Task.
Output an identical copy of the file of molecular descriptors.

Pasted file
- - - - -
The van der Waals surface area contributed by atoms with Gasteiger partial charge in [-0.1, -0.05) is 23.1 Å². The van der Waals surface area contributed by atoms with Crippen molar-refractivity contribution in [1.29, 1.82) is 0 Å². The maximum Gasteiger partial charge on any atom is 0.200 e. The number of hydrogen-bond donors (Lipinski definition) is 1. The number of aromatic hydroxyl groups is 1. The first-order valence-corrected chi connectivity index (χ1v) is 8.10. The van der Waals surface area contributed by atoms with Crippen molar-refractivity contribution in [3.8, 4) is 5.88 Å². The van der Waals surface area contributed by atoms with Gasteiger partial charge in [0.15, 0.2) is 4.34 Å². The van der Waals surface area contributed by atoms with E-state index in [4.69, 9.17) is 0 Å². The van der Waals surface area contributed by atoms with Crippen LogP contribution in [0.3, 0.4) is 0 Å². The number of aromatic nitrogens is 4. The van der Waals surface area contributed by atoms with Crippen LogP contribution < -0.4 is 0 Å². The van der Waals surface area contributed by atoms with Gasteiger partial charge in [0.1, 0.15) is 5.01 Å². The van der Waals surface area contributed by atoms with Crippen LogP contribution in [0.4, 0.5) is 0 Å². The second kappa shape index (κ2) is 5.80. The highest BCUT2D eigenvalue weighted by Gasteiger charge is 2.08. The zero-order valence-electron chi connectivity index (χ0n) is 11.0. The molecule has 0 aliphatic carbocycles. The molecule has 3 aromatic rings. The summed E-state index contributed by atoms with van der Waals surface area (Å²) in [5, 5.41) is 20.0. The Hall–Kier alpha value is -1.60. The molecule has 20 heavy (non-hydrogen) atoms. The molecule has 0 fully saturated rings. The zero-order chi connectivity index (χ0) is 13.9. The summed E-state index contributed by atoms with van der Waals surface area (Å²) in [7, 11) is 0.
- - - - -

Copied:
The van der Waals surface area contributed by atoms with Gasteiger partial charge in [-0.1, -0.05) is 23.1 Å². The van der Waals surface area contributed by atoms with Crippen molar-refractivity contribution in [1.29, 1.82) is 0 Å². The maximum Gasteiger partial charge on any atom is 0.200 e. The number of hydrogen-bond donors (Lipinski definition) is 1. The number of aromatic hydroxyl groups is 1. The first-order valence-corrected chi connectivity index (χ1v) is 8.10. The van der Waals surface area contributed by atoms with Crippen molar-refractivity contribution in [3.8, 4) is 5.88 Å². The van der Waals surface area contributed by atoms with Gasteiger partial charge in [0.15, 0.2) is 4.34 Å². The van der Waals surface area contributed by atoms with E-state index in [4.69, 9.17) is 0 Å². The van der Waals surface area contributed by atoms with Crippen LogP contribution in [0.3, 0.4) is 0 Å². The number of aromatic nitrogens is 4. The van der Waals surface area contributed by atoms with Crippen LogP contribution < -0.4 is 0 Å². The van der Waals surface area contributed by atoms with Gasteiger partial charge in [0.1, 0.15) is 5.01 Å². The van der Waals surface area contributed by atoms with Crippen LogP contribution in [0.4, 0.5) is 0 Å². The second kappa shape index (κ2) is 5.80. The highest BCUT2D eigenvalue weighted by Gasteiger charge is 2.08. The zero-order valence-electron chi connectivity index (χ0n) is 11.0. The molecule has 0 aliphatic carbocycles. The molecule has 3 aromatic rings. The summed E-state index contributed by atoms with van der Waals surface area (Å²) in [5, 5.41) is 20.0. The Hall–Kier alpha value is -1.60. The molecule has 20 heavy (non-hydrogen) atoms. The molecule has 0 fully saturated rings. The zero-order chi connectivity index (χ0) is 13.9. The summed E-state index contributed by atoms with van der Waals surface area (Å²) in [7, 11) is 0.